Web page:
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SK Foods founder guilty in tomato products price-fixing case

March 24, 2012|By Stuart Pfeifer, Los Angeles Times
  • Indicted tomato king Frederick Scott Salyer, left, and friend Calvin Carter enter the federal courthouse in Sacramento.
Indicted tomato king Frederick Scott Salyer, left, and friend Calvin Carter… (Randall Benton, AP )

A member of one of California's best-known farming families pleaded guilty to federal criminal charges related to a scheme to inflate the prices of tomato products.

Frederick Scott Salyer, founder of Central Valley tomato processing company SK Foods, pleaded guilty Friday in Sacramento to racketeering and price-fixing charges.

Under a plea agreement with prosecutors, Salyer faces four to seven years in federal prison. He is scheduled to be sentenced July 10.

Salyer, 56, who lives in Pebble Beach, remains free on $6 million bail. He ran SK Foods from its founding in 1990 until 2009.

Prosecutors had accused Salyer of orchestrating the payment of bribes to purchasing agents for SK Foods customers Kraft Foods, Frito-Lay North America Inc. and others to encourage them to purchase his company's products.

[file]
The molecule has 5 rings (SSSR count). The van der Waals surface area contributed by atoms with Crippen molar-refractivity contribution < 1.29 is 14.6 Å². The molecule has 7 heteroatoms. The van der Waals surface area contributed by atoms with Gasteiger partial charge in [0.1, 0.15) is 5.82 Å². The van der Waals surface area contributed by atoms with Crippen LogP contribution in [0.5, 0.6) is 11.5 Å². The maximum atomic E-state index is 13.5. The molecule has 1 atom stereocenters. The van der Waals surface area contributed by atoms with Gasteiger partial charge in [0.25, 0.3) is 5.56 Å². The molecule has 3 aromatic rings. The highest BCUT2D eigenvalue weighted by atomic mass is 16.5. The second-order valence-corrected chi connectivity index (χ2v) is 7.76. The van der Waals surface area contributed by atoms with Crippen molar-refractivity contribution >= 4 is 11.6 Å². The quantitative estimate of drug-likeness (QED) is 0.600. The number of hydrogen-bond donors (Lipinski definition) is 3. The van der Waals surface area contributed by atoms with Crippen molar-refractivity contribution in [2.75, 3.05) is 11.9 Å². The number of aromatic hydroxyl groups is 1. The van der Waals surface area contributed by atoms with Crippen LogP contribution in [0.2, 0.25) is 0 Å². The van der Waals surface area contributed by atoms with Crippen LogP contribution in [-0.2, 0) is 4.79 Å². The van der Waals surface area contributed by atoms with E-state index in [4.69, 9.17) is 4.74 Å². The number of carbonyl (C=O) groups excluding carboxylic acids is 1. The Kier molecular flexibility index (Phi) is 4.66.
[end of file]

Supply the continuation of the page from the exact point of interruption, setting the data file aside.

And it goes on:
Salyer also was accused of directing employees to falsify lab test results about SK Foods' tomato paste and whether the products qualified as "organic."

Additionally, he was accused of conspiring with competing companies to set inflated prices for their products.

Benjamin B. Wagner, the U.S. attorney for the eastern district of California, said authorities are determined to fight corruption in the food industry.

"Corruption in any form is despicable, but when such occurs within the food industry, it erodes public trust in products and threatens the industry as a whole," said Herbert M. Brown, special agent in charge of the FBI's Sacramento office.

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